Curtiss P-36 Hawk

The P-36 Hawk, or Model 75, was a US fighter aircraft manufactured by Curtiss-Wright Corporation. Entering service with the US Army Air Corps in 1938, it received its baptism of fire in May 1940, during the Battle of France, but in service with the French Air Force. It was also used by the British RAF, the Finnish, the Chinese and the Argentinean air forces. During World War II, the Curtiss P-36 saw limited combat action with the US Air Force. However, it was widely used by Allied forces. In 1940, during the German invasion of France, many P-36s were shot down by the faster and more powerful German fighter, the Messerschmitt Bf 109.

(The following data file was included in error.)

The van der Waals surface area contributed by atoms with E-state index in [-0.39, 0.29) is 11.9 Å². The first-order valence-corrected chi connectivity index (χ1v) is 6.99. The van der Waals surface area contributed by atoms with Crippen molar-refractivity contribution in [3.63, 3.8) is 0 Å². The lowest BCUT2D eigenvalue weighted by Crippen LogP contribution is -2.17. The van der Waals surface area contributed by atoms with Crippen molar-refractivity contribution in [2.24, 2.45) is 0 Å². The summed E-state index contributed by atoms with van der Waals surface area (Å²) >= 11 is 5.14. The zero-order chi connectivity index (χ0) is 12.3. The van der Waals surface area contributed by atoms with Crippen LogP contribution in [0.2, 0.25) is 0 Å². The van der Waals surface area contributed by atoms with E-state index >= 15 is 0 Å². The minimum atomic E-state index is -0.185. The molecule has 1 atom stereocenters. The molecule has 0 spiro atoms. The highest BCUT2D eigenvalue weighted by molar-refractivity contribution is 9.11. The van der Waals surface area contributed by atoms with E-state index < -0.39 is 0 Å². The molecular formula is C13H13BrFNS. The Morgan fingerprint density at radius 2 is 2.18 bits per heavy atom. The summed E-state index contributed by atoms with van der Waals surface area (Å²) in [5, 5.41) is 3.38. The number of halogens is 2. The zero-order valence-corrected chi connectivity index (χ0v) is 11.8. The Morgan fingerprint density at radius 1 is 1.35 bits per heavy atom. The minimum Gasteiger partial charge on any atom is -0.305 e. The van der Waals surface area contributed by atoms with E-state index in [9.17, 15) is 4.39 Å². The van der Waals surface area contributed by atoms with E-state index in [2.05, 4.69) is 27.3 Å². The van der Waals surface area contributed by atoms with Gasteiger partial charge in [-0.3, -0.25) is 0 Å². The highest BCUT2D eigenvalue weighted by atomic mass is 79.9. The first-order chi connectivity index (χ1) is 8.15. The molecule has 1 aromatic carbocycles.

The P-36 Hawk was a single-seat, single-engine monoplane, fitted with conventional, straight, low wings and retractable landing gear. It was powered by one Pratt & Whitney R1830, air-cooled, radial engine, that generated 1050 horsepower. Although it had the same rate of climb as the Messerschmitt Bf 109 (17 m/s), it was much slower and with a weaker fuselage, but it had a tight-turning capability, good operational range and dive speed, though. The P-36 would be replaced by the Curtiss P-40 Warhawk in service with the US Air Force.


Type: Fighter

Wingspan: 37′ 4″ (11.4 m)

Length: 28′ 6″ (8.7 m)

Height: 8′ 5″ (2.6 m)

Maximum speed: 313 mph (500 km/h)

Range: 625 miles (1006 km/h)

Weapons: one 7.62mm M1919 Browning machine gun and one 12.7mm (.50) M2 Browning machine gun




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Thor is Carlos Benito Camacho, the manager and writer of this blog.